Two people cohabit if they live together without formalising their union through marriage or a registered partnership. This is true for both same-sex and opposite-sex couples.
This way of living together does not require compliance with any special rules. Couples in this arrangement have a large degree of freedom, but do not enjoy the same rights as married couples or couples in a registered partnership.
The law considers two people who cohabit as two single persons and not a couple.
This means in particular that:
You cannot take the surname of your partner.
Each member of the couple must complete their own tax declaration individually.
If your partner purchases property in their name, you have no rights to it.
If you separate, you are not entitled to maintenance payments, even if you have reduced or given up gainful employment during your partnership in order to look after the joint children or the household.
If you separate, you have no entitlement to OASI (AHV/AVS) contributions paid by your partner during your cohabitation.
Neither partner is subject to a legal obligation to help the other partner (as in the event of illness) or to support the other partner. In some cases, however, the financial situation of one partner does have an influence (e.g. as far as social assistance and enforcement proceedings are concerned).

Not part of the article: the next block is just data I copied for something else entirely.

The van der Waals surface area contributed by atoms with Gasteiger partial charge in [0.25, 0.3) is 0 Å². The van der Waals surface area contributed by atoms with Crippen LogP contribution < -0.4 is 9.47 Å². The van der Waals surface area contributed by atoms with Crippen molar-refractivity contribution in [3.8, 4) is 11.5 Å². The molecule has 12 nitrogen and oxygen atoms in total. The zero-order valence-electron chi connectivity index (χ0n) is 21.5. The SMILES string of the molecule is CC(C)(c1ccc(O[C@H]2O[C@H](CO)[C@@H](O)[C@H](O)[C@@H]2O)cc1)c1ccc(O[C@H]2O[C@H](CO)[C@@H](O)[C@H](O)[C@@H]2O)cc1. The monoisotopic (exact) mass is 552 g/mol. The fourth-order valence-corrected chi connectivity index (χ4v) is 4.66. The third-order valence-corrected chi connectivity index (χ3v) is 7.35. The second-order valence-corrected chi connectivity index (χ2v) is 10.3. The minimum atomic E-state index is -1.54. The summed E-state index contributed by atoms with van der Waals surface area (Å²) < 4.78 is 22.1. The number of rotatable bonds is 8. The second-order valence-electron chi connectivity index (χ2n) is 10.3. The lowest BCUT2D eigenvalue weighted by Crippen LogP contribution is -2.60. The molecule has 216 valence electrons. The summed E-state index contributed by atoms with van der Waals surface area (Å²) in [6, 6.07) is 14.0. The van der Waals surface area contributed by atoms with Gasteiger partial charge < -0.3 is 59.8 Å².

Children of the couple
Paternity of a partner who is not married to the mother of his son or daughter is established through the recognition procedure. A child’s father and mother can also submit an application for joint parental responsibility if the child requests such recognition. The procedure for obtaining joint parental responsibility is set out on the page about parental responsibility. Partners who obtain joint parental responsibility can also give their joint children the father’s surname.
Children of one partner
A partner in a cohabiting couple also has the option of adopting the other partner’s children. To do so requires meeting certain conditions and following a precise procedure, as indicated on the page about adoption.
A cohabiting partner is not a legal heir. When one partner dies, the other partner does not automatically inherit the deceased partner’s property. Each partner can of course leave everything they wish to the other partner in a will.
Please note: even if a will leaves property to the surviving partner, the deceased partner’s legal heirs are entitled to a part of the estate (known as the statutory entitlement). Also, be aware that there is an inheritance tax[BTFB3] .
Cohabiting partners are not entitled to an OASI survivor’s pension. However, the regulations of certain pension funds (second pillar) provide for a surviving partner’s allowance. To find out about your rights, contact your pension fund.
This is a written agreement for couples who decide not to get married nor to enter into a registered partnership , but want to clearly define certain rules for the relationship.
A cohabitation agreement can contain any information the partners decide to include, such as the inventory of assets, the division of daily expenses, child support, the division of assets, maintenance payments in the event of separation or even a life insurance policy for the surviving partner.
This type of agreement is binding and its provisions can be enforced by a court if necessary.
A lawyer will best be able to provide detailed information on cohabitation and on standard or personalised cohabitation agreements.